Getting away from the roads is the greatest key to success at this WMA.

Dobey says the turkey population at Beaver Creek is in really good shape. The area is open under statewide regulations for both archery and fall gun seasons, but is closed during the quota hunt for deer.

More information is available by visiting the WMA office between the hours of 8 a.m. and 4:30 p.m., Monday through Friday. Or you can contact the office at (606) 376-8083.


The western portion of the state has some great turkey hunting. Numerous public lands offer some terrific opportunities. One of these is located near Dawson Springs and easily accessed from either state Route (SR) 109 or the Pennyrile Parkway.

The Pennyrile State Forest and the Tradewater WMA lie adjacent to each other. Together, they offer over 24,000 acres of hunting land. Tradewater WMA is 729 acres in size, while the Pennyrile State Forest consists of around 17,000 acres. The two properties are located in Christian, Caldwell, and Hopkins counties.

This area of western Kentucky is hilly and even somewhat rugged in spots. There are some steep drops and rocky outcroppings in certain sections. Most of the area is forested in pines and hardwoods, such as oaks and hickories. There are a few fields and open areas, but not a lot.

A good many turkeys taken during the fall are actually harvested by bowhunters who started out pursuing white-tailed deer. Those archers may be thrilled to know that these properties have excellent turkey numbers. But last year, the top-scoring buck in the state was taken at the Pennyrile State Forest as well.

There are a good number of turkeys in these two areas, and hunter success is usually quite good. Of course, most of the birds harvested are taken in the spring, but fall numbers have been improving, too. This fall should be another terrific opportunity to score a bird in weste

rn Kentucky.

Both of these properties are governed by the same regulations for fall hunting. They are open under statewide regulations for fall gun season. The fall archery season is also open under statewide regulations, except that there's no hunting during the deer quota hunt.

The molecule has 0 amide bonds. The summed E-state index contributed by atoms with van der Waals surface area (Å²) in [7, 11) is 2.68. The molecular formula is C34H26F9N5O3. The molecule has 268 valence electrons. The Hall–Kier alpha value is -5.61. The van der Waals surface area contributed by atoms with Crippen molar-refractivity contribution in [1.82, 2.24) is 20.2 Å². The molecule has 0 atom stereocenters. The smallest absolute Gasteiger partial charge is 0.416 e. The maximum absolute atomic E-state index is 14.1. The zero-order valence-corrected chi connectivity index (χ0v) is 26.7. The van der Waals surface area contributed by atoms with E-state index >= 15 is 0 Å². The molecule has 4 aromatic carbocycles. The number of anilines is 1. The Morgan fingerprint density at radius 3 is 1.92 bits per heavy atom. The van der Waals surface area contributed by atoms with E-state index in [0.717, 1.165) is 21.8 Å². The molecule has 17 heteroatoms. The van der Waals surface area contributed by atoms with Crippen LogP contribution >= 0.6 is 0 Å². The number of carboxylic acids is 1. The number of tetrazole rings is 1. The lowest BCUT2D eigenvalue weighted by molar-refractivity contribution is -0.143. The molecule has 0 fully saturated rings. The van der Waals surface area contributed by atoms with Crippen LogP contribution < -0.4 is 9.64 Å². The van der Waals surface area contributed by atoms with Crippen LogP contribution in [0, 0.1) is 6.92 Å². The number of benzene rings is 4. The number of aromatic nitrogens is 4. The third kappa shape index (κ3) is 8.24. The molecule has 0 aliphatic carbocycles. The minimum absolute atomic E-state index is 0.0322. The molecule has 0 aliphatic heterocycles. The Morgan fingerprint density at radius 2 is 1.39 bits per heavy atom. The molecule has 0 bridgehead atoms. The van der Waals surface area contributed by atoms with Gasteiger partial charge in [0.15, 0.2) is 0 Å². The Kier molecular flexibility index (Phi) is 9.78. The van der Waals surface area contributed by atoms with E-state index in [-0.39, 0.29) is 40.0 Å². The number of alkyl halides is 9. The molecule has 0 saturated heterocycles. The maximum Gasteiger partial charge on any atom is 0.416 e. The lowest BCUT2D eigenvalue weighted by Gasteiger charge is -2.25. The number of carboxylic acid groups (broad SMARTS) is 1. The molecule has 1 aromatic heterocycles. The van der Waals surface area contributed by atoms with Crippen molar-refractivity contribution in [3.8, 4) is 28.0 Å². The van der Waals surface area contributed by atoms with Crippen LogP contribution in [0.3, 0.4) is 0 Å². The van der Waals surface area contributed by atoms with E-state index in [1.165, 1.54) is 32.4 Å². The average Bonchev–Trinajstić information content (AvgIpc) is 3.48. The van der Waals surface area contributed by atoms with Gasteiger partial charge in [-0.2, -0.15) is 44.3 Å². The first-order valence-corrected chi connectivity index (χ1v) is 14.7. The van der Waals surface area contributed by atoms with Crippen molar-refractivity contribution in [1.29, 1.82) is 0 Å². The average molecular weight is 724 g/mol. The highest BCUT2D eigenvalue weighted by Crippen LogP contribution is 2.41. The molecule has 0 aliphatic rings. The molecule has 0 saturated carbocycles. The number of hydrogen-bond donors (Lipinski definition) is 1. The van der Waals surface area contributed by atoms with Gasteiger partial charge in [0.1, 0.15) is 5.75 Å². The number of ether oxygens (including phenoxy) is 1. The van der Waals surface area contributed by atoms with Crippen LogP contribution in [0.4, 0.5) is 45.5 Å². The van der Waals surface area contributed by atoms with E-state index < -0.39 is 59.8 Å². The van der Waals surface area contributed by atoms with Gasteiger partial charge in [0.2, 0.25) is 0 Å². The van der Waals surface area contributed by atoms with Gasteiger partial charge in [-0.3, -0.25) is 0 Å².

For more information, the area office is open weekdays from 8 a.m. until 4:30 p.m. Or you can call (270) 753-6913.


Hunters up in the north-central part of the Bluegrass State have a real gem in the Taylorsville Lake WMA. There is ample access to this U.S. Army Corps of Engineers' property, containing some 10,571 acres in Spencer, Anderson, and Nelson counties.

The WMA holds a very good population of turkeys, but this resource is greatly underutilized by fall hunters. This leaves a lot of opportunity out there if you are looking for an un-pressured location to hunt.

A lot of habitat diversity exists at Taylorsville Lake WMA. There are plenty of woodlands with a good mix of hardwoods and mast. Steep ravines, open ridgelines, and open bottomlands are also abundant. There are numerous openings and fields planted with warm- and cool-season grasses, as well as other older fields in various stages of re-growth.

In short, it's got most everything turkeys need to thrive.

Turkeys may be hunted at Taylorsville Lake WMA during the fall archery season under statewide regulations, except that there's no turkey hunting allowed during the firearms quota hunt for deer. Hunters may also hunt turkeys during the fall gun season under statewide regulations, although the dates when one may hunt varies from the statewide dates.

If you're interested in hunting during the fall gun season, check for this year's open dates prior to hunting.

Taylorsville Lake WMA can be easily reached by anyone in the middle part of the state. Access is available off SRs 44 and 248.

An on-location headquarters office is open from 8 a.m. until 4:30 p.m., Monday through Friday. Or call the office at (502) 477-9024.


There are lots of places across the state where you can enjoy our great fall turkey hunting. But not all of the numerous WMAs and other public-land opportunities have the same season dates or regulations. Always check with each individual property to make sure you're aware of the regulations governing the area you are hunting.